On Tuesday, the PHED and MFP Committees are going to have to winnow the flock of options. The full Council is not likely to want to go through all the same options, since some options don’t seem to provide the elements necessary to support the Plan. Some, for example, won’t provide early funds, so there wouldn’t be any jumpstart. Jennifer Barrett, the County Financial Officer who presented the options, recognized that and tried to offer suggestions; on impact fees, for example, which are paid in a big lump, and hence are unpredictable and unsuitable for supporting bond payments, she suggested that payments could be spread over time. That would encourage developers to file plans and begin paying earlier.
But the big question is over the type of financing plans considered by the Planning Board. Remember that this was the “A-Team” first-string Planning Board of last year, including former Commissioners John Robinson and the late Jean Cryor. They were very good at looking at the financing side. Their expertise and the obvious utility of the Board’s financing proposals got the developers to support the proposed self-taxing mechanism.
Unfortunately, the County Executive reacted badly to the Planning Board’s recommendation. The first (and really only major) objection at the time was that a small portion (about ten percent) of the money raised by the new White Flint commercial development taxes would be reserved to pay for the White Flint infrastructure. This was unacceptable to the Executive Branch. “You’re going to give up a billion dollars in revenue because you don’t want to spend $100 million in White Flint?” then-Commissioner Robinson asked the Executive in a hearing. Yes, came the reply, it’s a “fairness” issue, since there are less-wealthy parts of the County which need help and we don’t want it to look like all the good things are happening in a rich area. Robinson, and everyone else in the room, just sat back in baffled wonder.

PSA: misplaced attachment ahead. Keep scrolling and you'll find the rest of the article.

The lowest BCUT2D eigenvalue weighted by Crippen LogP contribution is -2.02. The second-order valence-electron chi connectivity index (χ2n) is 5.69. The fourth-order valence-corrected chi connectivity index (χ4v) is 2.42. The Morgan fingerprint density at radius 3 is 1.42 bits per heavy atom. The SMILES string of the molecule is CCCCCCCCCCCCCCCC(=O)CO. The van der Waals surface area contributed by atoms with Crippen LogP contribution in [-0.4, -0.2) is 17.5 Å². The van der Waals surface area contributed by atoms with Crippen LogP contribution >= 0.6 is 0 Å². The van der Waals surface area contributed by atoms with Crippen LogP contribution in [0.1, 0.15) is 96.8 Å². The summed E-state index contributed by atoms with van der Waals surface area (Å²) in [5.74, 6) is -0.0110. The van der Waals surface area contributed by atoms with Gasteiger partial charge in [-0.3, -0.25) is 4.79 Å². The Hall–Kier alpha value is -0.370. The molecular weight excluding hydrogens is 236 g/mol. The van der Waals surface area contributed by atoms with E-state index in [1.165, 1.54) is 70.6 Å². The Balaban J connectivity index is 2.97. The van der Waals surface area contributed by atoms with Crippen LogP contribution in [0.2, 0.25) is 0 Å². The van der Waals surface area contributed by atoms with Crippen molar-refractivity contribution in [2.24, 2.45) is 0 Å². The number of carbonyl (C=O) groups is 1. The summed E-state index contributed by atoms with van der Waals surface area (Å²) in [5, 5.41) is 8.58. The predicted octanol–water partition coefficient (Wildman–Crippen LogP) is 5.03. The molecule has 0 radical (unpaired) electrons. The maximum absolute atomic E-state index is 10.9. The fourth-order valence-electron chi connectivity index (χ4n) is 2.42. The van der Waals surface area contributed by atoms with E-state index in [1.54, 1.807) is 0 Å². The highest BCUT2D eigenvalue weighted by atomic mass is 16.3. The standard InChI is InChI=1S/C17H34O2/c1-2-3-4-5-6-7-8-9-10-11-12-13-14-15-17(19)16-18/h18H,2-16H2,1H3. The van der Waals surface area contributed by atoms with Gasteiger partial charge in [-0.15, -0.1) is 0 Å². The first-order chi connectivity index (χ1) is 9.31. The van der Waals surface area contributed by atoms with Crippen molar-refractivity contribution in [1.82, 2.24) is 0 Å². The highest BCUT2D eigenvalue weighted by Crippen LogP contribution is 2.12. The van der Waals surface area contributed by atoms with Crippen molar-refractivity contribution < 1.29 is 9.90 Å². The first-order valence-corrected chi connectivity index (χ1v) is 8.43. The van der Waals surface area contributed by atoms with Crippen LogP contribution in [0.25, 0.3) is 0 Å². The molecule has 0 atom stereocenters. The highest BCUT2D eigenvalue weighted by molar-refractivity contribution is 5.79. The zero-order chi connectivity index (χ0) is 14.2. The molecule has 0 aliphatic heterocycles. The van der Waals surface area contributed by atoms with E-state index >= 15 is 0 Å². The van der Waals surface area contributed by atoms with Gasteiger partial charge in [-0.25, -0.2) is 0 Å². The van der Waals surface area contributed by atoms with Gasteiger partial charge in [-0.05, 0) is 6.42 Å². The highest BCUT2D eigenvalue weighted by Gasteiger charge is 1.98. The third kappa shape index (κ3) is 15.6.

It appears the Council isn’t so willing to kill the golden goose. “Council members also said that any financing plan should ensure that money generated for infrastructure in White Flint stays in White Flint,” reports the Gazette. And the Executive seems to have walked-back from its earlier approach as well.
But it will be interesting to see what happens on Tuesday. After all, if we can’t pay for it, White Flint won’t get done.